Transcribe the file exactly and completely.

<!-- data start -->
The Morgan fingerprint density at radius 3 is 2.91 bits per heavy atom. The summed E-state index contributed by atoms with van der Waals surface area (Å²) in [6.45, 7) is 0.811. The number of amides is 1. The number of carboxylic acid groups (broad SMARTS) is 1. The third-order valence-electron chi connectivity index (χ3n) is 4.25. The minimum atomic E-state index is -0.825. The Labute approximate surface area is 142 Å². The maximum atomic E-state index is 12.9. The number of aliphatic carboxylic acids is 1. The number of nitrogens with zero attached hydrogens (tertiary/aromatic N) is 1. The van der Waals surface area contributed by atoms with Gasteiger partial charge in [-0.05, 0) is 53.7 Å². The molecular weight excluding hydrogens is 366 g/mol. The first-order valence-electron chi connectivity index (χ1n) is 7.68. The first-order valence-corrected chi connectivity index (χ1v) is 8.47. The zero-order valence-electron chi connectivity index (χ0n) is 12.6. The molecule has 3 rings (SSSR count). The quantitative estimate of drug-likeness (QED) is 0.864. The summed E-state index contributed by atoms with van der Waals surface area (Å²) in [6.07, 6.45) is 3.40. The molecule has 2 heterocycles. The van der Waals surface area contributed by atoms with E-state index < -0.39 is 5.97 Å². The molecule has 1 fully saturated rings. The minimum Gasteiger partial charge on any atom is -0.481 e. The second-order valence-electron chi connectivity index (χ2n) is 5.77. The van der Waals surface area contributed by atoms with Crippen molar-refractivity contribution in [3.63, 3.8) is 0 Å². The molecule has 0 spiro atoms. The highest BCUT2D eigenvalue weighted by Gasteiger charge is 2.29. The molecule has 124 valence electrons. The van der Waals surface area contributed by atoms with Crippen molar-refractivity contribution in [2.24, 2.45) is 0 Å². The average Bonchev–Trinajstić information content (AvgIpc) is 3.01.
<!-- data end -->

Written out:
The Morgan fingerprint density at radius 3 is 2.91 bits per heavy atom. The summed E-state index contributed by atoms with van der Waals surface area (Å²) in [6.45, 7) is 0.811. The number of amides is 1. The number of carboxylic acid groups (broad SMARTS) is 1. The third-order valence-electron chi connectivity index (χ3n) is 4.25. The minimum atomic E-state index is -0.825. The Labute approximate surface area is 142 Å². The maximum atomic E-state index is 12.9. The number of aliphatic carboxylic acids is 1. The number of nitrogens with zero attached hydrogens (tertiary/aromatic N) is 1. The van der Waals surface area contributed by atoms with Gasteiger partial charge in [-0.05, 0) is 53.7 Å². The molecular weight excluding hydrogens is 366 g/mol. The first-order valence-electron chi connectivity index (χ1n) is 7.68. The first-order valence-corrected chi connectivity index (χ1v) is 8.47. The zero-order valence-electron chi connectivity index (χ0n) is 12.6. The molecule has 3 rings (SSSR count). The quantitative estimate of drug-likeness (QED) is 0.864. The summed E-state index contributed by atoms with van der Waals surface area (Å²) in [6.07, 6.45) is 3.40. The molecule has 2 heterocycles. The van der Waals surface area contributed by atoms with E-state index < -0.39 is 5.97 Å². The molecule has 1 fully saturated rings. The minimum Gasteiger partial charge on any atom is -0.481 e. The second-order valence-electron chi connectivity index (χ2n) is 5.77. The van der Waals surface area contributed by atoms with Crippen molar-refractivity contribution in [3.63, 3.8) is 0 Å². The molecule has 0 spiro atoms. The highest BCUT2D eigenvalue weighted by Gasteiger charge is 2.29. The molecule has 124 valence electrons. The van der Waals surface area contributed by atoms with Crippen molar-refractivity contribution in [2.24, 2.45) is 0 Å². The average Bonchev–Trinajstić information content (AvgIpc) is 3.01.